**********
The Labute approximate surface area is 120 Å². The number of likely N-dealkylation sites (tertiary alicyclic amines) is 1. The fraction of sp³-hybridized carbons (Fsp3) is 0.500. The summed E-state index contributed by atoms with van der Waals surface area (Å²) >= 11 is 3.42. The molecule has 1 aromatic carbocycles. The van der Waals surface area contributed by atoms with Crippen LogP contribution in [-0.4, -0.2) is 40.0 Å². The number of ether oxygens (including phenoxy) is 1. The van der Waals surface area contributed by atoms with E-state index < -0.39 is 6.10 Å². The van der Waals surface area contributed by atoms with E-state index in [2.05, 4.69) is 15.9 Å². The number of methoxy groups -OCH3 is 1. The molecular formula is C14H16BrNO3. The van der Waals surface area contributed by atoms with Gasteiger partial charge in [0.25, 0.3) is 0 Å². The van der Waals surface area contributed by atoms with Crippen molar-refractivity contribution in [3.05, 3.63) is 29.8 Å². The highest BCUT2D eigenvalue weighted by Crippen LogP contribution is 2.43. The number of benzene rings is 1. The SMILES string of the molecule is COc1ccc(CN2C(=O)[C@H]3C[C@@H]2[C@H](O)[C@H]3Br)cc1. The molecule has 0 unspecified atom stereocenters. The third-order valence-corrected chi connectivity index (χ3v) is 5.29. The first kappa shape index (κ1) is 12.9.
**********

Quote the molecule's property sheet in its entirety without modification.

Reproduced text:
The Labute approximate surface area is 120 Å². The number of likely N-dealkylation sites (tertiary alicyclic amines) is 1. The fraction of sp³-hybridized carbons (Fsp3) is 0.500. The summed E-state index contributed by atoms with van der Waals surface area (Å²) >= 11 is 3.42. The molecule has 1 aromatic carbocycles. The van der Waals surface area contributed by atoms with Crippen LogP contribution in [-0.4, -0.2) is 40.0 Å². The number of ether oxygens (including phenoxy) is 1. The van der Waals surface area contributed by atoms with E-state index < -0.39 is 6.10 Å². The van der Waals surface area contributed by atoms with E-state index in [2.05, 4.69) is 15.9 Å². The number of methoxy groups -OCH3 is 1. The molecular formula is C14H16BrNO3. The van der Waals surface area contributed by atoms with Gasteiger partial charge in [0.25, 0.3) is 0 Å². The van der Waals surface area contributed by atoms with Crippen molar-refractivity contribution in [3.05, 3.63) is 29.8 Å². The highest BCUT2D eigenvalue weighted by Crippen LogP contribution is 2.43. The number of benzene rings is 1. The SMILES string of the molecule is COc1ccc(CN2C(=O)[C@H]3C[C@@H]2[C@H](O)[C@H]3Br)cc1. The molecule has 0 unspecified atom stereocenters. The third-order valence-corrected chi connectivity index (χ3v) is 5.29. The first kappa shape index (κ1) is 12.9.